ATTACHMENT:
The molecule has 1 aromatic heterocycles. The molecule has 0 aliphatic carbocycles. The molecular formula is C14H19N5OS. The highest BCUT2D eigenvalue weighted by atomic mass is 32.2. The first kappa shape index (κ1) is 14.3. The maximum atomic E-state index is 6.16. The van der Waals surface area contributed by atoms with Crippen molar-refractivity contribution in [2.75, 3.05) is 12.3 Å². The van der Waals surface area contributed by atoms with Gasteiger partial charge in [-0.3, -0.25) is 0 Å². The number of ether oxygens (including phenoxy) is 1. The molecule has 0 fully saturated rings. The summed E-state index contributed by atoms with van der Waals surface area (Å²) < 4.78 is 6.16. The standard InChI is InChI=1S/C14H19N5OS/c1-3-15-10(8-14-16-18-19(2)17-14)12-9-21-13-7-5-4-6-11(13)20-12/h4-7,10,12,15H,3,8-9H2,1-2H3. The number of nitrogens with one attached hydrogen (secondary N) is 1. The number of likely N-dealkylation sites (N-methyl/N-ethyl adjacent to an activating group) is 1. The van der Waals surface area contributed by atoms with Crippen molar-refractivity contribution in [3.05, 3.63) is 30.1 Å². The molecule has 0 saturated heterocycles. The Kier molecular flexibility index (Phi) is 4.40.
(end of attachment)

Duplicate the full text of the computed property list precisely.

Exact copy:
The molecule has 1 aromatic heterocycles. The molecule has 0 aliphatic carbocycles. The molecular formula is C14H19N5OS. The highest BCUT2D eigenvalue weighted by atomic mass is 32.2. The first kappa shape index (κ1) is 14.3. The maximum atomic E-state index is 6.16. The van der Waals surface area contributed by atoms with Crippen molar-refractivity contribution in [2.75, 3.05) is 12.3 Å². The van der Waals surface area contributed by atoms with Gasteiger partial charge in [-0.3, -0.25) is 0 Å². The number of ether oxygens (including phenoxy) is 1. The molecule has 0 fully saturated rings. The summed E-state index contributed by atoms with van der Waals surface area (Å²) < 4.78 is 6.16. The standard InChI is InChI=1S/C14H19N5OS/c1-3-15-10(8-14-16-18-19(2)17-14)12-9-21-13-7-5-4-6-11(13)20-12/h4-7,10,12,15H,3,8-9H2,1-2H3. The number of nitrogens with one attached hydrogen (secondary N) is 1. The number of likely N-dealkylation sites (N-methyl/N-ethyl adjacent to an activating group) is 1. The van der Waals surface area contributed by atoms with Crippen molar-refractivity contribution in [3.05, 3.63) is 30.1 Å². The molecule has 0 saturated heterocycles. The Kier molecular flexibility index (Phi) is 4.40.